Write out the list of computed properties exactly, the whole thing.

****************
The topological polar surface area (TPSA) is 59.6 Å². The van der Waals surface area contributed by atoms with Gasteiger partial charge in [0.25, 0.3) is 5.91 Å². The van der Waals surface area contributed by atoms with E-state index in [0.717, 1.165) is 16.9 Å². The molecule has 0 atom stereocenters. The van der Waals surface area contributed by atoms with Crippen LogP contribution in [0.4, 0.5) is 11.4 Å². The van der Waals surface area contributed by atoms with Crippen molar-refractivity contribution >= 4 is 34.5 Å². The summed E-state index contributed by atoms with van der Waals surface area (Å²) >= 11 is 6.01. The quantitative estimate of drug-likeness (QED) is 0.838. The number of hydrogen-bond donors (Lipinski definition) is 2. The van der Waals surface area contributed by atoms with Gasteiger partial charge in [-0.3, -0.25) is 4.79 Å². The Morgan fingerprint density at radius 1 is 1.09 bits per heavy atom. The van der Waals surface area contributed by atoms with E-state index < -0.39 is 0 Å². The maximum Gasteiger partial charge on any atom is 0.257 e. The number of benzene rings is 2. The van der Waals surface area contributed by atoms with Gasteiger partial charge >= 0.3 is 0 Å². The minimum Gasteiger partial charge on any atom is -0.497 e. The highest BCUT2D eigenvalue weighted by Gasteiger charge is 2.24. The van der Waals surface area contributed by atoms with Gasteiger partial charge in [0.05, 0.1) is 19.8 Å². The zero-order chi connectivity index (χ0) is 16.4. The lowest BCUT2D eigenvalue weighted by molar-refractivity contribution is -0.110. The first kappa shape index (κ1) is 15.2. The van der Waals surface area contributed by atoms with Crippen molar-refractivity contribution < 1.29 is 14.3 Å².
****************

The topological polar surface area (TPSA) is 59.6 Å². The van der Waals surface area contributed by atoms with Gasteiger partial charge in [0.25, 0.3) is 5.91 Å². The van der Waals surface area contributed by atoms with E-state index in [0.717, 1.165) is 16.9 Å². The molecule has 0 atom stereocenters. The van der Waals surface area contributed by atoms with Crippen LogP contribution in [0.4, 0.5) is 11.4 Å². The van der Waals surface area contributed by atoms with Crippen molar-refractivity contribution >= 4 is 34.5 Å². The summed E-state index contributed by atoms with van der Waals surface area (Å²) >= 11 is 6.01. The quantitative estimate of drug-likeness (QED) is 0.838. The number of hydrogen-bond donors (Lipinski definition) is 2. The van der Waals surface area contributed by atoms with Gasteiger partial charge in [-0.3, -0.25) is 4.79 Å². The Morgan fingerprint density at radius 1 is 1.09 bits per heavy atom. The van der Waals surface area contributed by atoms with E-state index < -0.39 is 0 Å². The maximum Gasteiger partial charge on any atom is 0.257 e. The number of benzene rings is 2. The van der Waals surface area contributed by atoms with Gasteiger partial charge >= 0.3 is 0 Å². The minimum Gasteiger partial charge on any atom is -0.497 e. The highest BCUT2D eigenvalue weighted by Gasteiger charge is 2.24. The van der Waals surface area contributed by atoms with Gasteiger partial charge in [0.05, 0.1) is 19.8 Å². The zero-order chi connectivity index (χ0) is 16.4. The lowest BCUT2D eigenvalue weighted by molar-refractivity contribution is -0.110. The first kappa shape index (κ1) is 15.2. The van der Waals surface area contributed by atoms with Crippen molar-refractivity contribution < 1.29 is 14.3 Å².